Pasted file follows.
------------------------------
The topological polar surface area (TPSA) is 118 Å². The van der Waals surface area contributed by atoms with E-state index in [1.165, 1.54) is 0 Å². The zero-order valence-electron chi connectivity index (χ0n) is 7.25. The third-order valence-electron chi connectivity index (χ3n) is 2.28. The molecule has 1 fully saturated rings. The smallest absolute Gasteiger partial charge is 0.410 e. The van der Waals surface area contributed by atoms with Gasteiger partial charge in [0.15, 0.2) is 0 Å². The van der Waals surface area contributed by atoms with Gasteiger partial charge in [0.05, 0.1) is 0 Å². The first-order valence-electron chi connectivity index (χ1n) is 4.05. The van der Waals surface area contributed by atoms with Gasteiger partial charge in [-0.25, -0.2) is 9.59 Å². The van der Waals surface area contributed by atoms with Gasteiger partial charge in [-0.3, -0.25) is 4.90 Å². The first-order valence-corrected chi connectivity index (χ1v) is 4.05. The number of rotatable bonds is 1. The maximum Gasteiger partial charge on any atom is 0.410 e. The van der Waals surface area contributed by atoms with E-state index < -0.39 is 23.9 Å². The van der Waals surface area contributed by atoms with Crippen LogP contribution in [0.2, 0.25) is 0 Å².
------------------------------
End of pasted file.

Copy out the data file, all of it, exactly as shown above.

The topological polar surface area (TPSA) is 118 Å². The van der Waals surface area contributed by atoms with E-state index in [1.165, 1.54) is 0 Å². The zero-order valence-electron chi connectivity index (χ0n) is 7.25. The third-order valence-electron chi connectivity index (χ3n) is 2.28. The molecule has 1 fully saturated rings. The smallest absolute Gasteiger partial charge is 0.410 e. The van der Waals surface area contributed by atoms with Gasteiger partial charge in [0.15, 0.2) is 0 Å². The van der Waals surface area contributed by atoms with Gasteiger partial charge in [0.05, 0.1) is 0 Å². The first-order valence-electron chi connectivity index (χ1n) is 4.05. The van der Waals surface area contributed by atoms with Gasteiger partial charge in [-0.25, -0.2) is 9.59 Å². The van der Waals surface area contributed by atoms with Gasteiger partial charge in [-0.3, -0.25) is 4.90 Å². The first-order valence-corrected chi connectivity index (χ1v) is 4.05. The number of rotatable bonds is 1. The maximum Gasteiger partial charge on any atom is 0.410 e. The van der Waals surface area contributed by atoms with E-state index < -0.39 is 23.9 Å². The van der Waals surface area contributed by atoms with Crippen LogP contribution in [0.2, 0.25) is 0 Å².